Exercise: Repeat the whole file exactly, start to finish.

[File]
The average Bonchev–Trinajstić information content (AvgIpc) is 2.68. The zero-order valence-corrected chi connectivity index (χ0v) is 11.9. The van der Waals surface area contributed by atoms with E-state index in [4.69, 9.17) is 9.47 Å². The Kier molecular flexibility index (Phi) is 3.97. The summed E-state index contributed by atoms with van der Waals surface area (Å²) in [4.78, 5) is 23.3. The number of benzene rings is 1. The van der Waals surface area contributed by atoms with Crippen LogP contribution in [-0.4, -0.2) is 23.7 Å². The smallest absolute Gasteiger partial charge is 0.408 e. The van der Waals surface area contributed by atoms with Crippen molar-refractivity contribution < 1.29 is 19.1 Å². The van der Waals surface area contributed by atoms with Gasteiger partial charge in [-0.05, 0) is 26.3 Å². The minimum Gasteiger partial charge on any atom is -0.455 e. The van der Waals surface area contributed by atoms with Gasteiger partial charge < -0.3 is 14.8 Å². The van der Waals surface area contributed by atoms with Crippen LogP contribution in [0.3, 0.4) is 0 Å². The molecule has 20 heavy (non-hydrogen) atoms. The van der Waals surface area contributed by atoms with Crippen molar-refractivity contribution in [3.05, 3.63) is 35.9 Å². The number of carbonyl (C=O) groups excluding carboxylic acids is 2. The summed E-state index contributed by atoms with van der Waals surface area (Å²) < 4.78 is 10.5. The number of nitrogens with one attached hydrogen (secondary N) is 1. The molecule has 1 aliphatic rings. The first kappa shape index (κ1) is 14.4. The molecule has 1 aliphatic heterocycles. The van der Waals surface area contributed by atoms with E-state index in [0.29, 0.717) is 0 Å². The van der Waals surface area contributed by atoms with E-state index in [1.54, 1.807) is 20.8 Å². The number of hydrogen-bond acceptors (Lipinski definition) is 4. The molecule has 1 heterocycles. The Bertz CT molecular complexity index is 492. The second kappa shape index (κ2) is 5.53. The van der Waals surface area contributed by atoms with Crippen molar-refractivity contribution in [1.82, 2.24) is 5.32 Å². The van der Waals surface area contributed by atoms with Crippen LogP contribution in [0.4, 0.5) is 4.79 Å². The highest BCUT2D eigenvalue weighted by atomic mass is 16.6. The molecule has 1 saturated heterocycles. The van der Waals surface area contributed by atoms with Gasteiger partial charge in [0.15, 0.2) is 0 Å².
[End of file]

The average Bonchev–Trinajstić information content (AvgIpc) is 2.68. The zero-order valence-corrected chi connectivity index (χ0v) is 11.9. The van der Waals surface area contributed by atoms with E-state index in [4.69, 9.17) is 9.47 Å². The Kier molecular flexibility index (Phi) is 3.97. The summed E-state index contributed by atoms with van der Waals surface area (Å²) in [4.78, 5) is 23.3. The number of benzene rings is 1. The van der Waals surface area contributed by atoms with Crippen LogP contribution in [-0.4, -0.2) is 23.7 Å². The smallest absolute Gasteiger partial charge is 0.408 e. The van der Waals surface area contributed by atoms with Crippen molar-refractivity contribution < 1.29 is 19.1 Å². The van der Waals surface area contributed by atoms with Gasteiger partial charge in [-0.05, 0) is 26.3 Å². The minimum Gasteiger partial charge on any atom is -0.455 e. The van der Waals surface area contributed by atoms with Gasteiger partial charge < -0.3 is 14.8 Å². The van der Waals surface area contributed by atoms with Crippen LogP contribution in [0.3, 0.4) is 0 Å². The molecule has 20 heavy (non-hydrogen) atoms. The van der Waals surface area contributed by atoms with Crippen molar-refractivity contribution in [3.05, 3.63) is 35.9 Å². The number of carbonyl (C=O) groups excluding carboxylic acids is 2. The summed E-state index contributed by atoms with van der Waals surface area (Å²) < 4.78 is 10.5. The number of nitrogens with one attached hydrogen (secondary N) is 1. The molecule has 1 aliphatic rings. The first kappa shape index (κ1) is 14.4. The molecule has 1 aliphatic heterocycles. The van der Waals surface area contributed by atoms with E-state index in [0.29, 0.717) is 0 Å². The van der Waals surface area contributed by atoms with E-state index in [1.54, 1.807) is 20.8 Å². The number of hydrogen-bond acceptors (Lipinski definition) is 4. The molecule has 1 heterocycles. The Bertz CT molecular complexity index is 492. The second kappa shape index (κ2) is 5.53. The van der Waals surface area contributed by atoms with Crippen molar-refractivity contribution in [1.82, 2.24) is 5.32 Å². The van der Waals surface area contributed by atoms with Crippen LogP contribution in [0.4, 0.5) is 4.79 Å². The highest BCUT2D eigenvalue weighted by atomic mass is 16.6. The molecule has 1 saturated heterocycles. The van der Waals surface area contributed by atoms with Gasteiger partial charge in [0.15, 0.2) is 0 Å².